River’s Edge (1986)
★★★ / ★★★★
John (Daniel Roebuck), an unambitious high school student, has recently killed his girlfriend for no reason. He does not feel bad about it. In fact, he decides to go to school the next day to brag about the murder to his friends. Matt (Keanu Reeves) feels sick to his stomach after seeing the corpse. He considers calling the police. Layne (Crispin Glover), on the other hand, is determined to find John a hiding place as he tries to figure out how to get the police off his trail.
Written by Neal Jimenez and directed by Tim Hunter, “River’s Edge” is a careful examination, without evaluation, of youth’s apathy. Experiencing the story is like observing an aggressive disease as we follow the teenagers, including some adults, make one terrible and heartbreaking decision after another. We question their humanity as well as what we think we might have done had we been the ones walking in their shoes.
Take Maggie (Roxana Zal) and Clarissa (Ione Skye) as they attempt to call the cops to inform them about their friend’s naked corpse by the riverside. Their good intentions drive them to walk to a pay phone, but neither wants the responsibility of talking to the police. One of them claims she does not know the number while the other claims she does not know what to say to the authorities. Neither ends up making the call. How difficult is it to give an anonymous tip? All they had to do was dial 9-1-1, say what they saw, provide a location, and hang up. These can be accomplished in under ten seconds.
There are several subplots that encircle the murder and most function as distractions. Oddly enough, they work because none of the teenagers wants to face the grim reality of a life that existed the day before. Someone they talked to, laughed with, teased, shared secrets with. They would rather hang out at the arcade, get high, and entertain gossip around school.
But there is one subplot that generates high tension. Tim (Joshua John Miller), Matt’s twelve-year-old brother, is extremely angry for being hit by his brother. He goes on a mission to find Feck (Dennis Hopper), a man with a bad leg whose sole companionship is a blow-up doll, because he has a gun. Tim wishes to shoot Matt as retribution for having been hit. The brothers come from a dysfunctional home. Their mother is prone to histrionics; she wants to control her children but isn’t willing to put the energy to parent effectively. Meanwhile, their stepfather has the bravado to suggest to his wife that beatings will set the children straight.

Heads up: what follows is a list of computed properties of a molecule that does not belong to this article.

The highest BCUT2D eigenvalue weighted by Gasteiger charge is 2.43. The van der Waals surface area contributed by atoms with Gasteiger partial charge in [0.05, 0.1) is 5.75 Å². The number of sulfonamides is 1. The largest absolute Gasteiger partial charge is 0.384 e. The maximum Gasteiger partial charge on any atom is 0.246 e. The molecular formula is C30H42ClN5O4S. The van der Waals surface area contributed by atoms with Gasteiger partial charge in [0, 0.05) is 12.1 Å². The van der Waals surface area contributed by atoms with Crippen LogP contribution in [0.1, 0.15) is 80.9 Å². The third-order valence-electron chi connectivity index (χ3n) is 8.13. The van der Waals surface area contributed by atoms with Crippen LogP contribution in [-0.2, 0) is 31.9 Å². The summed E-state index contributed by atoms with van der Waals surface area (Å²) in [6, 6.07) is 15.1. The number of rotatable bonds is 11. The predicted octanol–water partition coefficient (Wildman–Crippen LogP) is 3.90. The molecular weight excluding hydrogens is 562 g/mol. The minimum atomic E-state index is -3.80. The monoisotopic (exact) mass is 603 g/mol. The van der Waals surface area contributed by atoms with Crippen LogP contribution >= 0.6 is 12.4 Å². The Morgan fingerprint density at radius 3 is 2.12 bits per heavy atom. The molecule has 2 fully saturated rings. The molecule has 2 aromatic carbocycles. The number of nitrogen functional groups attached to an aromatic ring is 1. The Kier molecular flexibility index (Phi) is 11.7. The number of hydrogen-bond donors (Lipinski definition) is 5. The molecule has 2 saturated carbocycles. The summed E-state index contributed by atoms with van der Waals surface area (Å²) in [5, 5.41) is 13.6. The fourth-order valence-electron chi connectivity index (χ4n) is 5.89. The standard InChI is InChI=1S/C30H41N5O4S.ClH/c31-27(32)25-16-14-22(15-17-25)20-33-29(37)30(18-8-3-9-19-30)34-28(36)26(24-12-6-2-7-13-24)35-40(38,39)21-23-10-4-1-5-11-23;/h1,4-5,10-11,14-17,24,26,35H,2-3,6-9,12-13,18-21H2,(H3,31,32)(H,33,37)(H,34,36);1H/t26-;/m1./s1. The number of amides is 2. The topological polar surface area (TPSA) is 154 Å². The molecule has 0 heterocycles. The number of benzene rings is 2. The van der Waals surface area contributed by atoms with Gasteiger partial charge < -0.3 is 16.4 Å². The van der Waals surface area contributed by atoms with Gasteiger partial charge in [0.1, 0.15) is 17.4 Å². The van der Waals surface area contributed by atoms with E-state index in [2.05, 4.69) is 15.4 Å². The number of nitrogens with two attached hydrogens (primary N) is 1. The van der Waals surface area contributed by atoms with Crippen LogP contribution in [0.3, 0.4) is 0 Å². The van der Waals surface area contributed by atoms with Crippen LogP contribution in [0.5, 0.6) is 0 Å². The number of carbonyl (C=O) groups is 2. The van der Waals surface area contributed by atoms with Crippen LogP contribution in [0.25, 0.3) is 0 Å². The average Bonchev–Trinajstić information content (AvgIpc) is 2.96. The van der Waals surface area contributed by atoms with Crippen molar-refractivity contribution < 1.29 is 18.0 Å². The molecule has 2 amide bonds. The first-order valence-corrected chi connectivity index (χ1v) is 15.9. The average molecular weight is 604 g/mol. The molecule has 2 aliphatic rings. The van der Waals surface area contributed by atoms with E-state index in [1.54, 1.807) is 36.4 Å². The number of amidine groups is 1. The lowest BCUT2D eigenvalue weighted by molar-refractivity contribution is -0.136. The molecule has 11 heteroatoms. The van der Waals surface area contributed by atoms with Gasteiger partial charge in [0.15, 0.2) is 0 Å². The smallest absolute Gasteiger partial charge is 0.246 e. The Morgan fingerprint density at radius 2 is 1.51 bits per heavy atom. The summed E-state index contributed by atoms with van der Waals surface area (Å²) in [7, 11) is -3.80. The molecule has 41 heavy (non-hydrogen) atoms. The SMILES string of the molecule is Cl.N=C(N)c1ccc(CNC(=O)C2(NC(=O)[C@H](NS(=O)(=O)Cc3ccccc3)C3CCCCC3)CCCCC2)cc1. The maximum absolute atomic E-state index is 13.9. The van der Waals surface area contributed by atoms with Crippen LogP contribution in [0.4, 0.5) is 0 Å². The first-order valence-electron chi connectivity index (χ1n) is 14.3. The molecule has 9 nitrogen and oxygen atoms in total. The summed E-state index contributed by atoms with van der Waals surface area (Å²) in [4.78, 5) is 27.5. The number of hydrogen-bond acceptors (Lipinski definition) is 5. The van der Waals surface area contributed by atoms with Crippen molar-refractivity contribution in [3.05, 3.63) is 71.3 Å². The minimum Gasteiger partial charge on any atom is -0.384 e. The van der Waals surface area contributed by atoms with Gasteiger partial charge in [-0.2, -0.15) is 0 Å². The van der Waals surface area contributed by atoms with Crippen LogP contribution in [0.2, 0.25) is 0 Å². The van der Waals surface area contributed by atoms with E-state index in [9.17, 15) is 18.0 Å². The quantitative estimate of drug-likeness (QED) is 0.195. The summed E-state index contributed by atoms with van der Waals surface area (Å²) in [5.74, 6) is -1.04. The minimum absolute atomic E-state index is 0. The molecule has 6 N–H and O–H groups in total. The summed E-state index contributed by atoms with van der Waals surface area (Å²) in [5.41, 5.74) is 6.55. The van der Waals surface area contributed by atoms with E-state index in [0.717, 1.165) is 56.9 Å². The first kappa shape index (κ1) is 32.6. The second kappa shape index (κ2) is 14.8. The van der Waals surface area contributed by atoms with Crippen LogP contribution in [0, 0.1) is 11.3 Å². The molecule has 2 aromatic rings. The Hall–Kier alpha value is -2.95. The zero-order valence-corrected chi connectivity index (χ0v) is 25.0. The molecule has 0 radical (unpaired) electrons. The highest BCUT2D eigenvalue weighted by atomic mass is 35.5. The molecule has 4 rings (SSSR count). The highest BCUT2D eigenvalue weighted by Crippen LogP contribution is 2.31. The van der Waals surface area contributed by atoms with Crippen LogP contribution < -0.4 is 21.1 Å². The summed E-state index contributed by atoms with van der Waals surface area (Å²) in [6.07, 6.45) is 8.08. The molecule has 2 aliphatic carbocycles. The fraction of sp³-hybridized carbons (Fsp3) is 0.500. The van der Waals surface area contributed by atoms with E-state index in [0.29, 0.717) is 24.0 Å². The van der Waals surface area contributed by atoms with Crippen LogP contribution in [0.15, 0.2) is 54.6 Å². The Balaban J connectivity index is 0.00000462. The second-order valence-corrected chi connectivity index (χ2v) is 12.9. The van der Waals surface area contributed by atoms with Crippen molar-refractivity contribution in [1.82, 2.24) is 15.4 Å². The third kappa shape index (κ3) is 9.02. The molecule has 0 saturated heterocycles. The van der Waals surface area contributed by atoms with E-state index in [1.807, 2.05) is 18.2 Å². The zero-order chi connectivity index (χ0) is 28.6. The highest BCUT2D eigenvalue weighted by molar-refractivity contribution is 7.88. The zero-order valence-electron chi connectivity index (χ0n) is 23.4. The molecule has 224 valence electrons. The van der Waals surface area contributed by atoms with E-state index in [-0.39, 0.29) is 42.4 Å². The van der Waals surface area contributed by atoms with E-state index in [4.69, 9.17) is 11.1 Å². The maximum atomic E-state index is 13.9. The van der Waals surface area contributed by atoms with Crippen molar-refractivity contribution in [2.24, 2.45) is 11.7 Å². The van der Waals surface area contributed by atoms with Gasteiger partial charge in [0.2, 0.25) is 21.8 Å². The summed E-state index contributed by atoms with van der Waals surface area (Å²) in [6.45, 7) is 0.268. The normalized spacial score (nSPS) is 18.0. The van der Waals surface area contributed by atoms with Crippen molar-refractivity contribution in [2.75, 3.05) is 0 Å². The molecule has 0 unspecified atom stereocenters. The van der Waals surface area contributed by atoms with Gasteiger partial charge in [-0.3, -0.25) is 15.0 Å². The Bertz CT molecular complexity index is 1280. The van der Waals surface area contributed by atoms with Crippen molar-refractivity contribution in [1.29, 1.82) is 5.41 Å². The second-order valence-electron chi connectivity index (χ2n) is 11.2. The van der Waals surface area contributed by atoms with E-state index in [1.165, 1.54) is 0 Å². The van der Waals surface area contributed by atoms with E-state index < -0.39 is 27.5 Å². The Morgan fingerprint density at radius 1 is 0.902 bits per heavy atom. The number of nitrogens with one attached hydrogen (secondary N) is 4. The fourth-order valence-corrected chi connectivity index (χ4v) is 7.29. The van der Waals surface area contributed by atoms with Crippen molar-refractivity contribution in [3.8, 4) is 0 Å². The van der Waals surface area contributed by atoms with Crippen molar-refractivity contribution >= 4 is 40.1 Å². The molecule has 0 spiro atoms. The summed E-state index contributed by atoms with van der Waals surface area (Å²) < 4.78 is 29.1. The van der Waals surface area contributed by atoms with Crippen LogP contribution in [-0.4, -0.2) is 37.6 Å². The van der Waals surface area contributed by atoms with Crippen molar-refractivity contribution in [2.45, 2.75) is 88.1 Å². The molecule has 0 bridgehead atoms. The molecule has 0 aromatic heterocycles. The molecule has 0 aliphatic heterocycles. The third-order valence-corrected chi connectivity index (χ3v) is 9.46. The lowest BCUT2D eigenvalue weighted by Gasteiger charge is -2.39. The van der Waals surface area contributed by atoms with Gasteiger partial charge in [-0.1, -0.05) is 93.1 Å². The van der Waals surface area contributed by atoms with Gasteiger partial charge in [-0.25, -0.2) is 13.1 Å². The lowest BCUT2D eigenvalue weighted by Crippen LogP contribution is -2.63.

Although nearly everyone is a mess, the material makes no judgment through repercussions. It is up to us to try to make sense of the decisions. As the picture unfolds, we realize the sadness of everyone’s situation even though we may not agree with their actions. Perhaps they just don’t know any better. Sometimes that’s the way life is, the way people are–flawed, afraid, looking out for their self-interests over others’.
The writing and direction’s partnership is crucial. If had been weaker than the other, the characters and the circumstances that plague them would likely have been less thought-provoking. Or worse, the material could have been a hammy Lifetime movie. The fact is, the places and people shown here do exist. It is a reminder that one does not need to live in an urban area to observe insidious moral decay.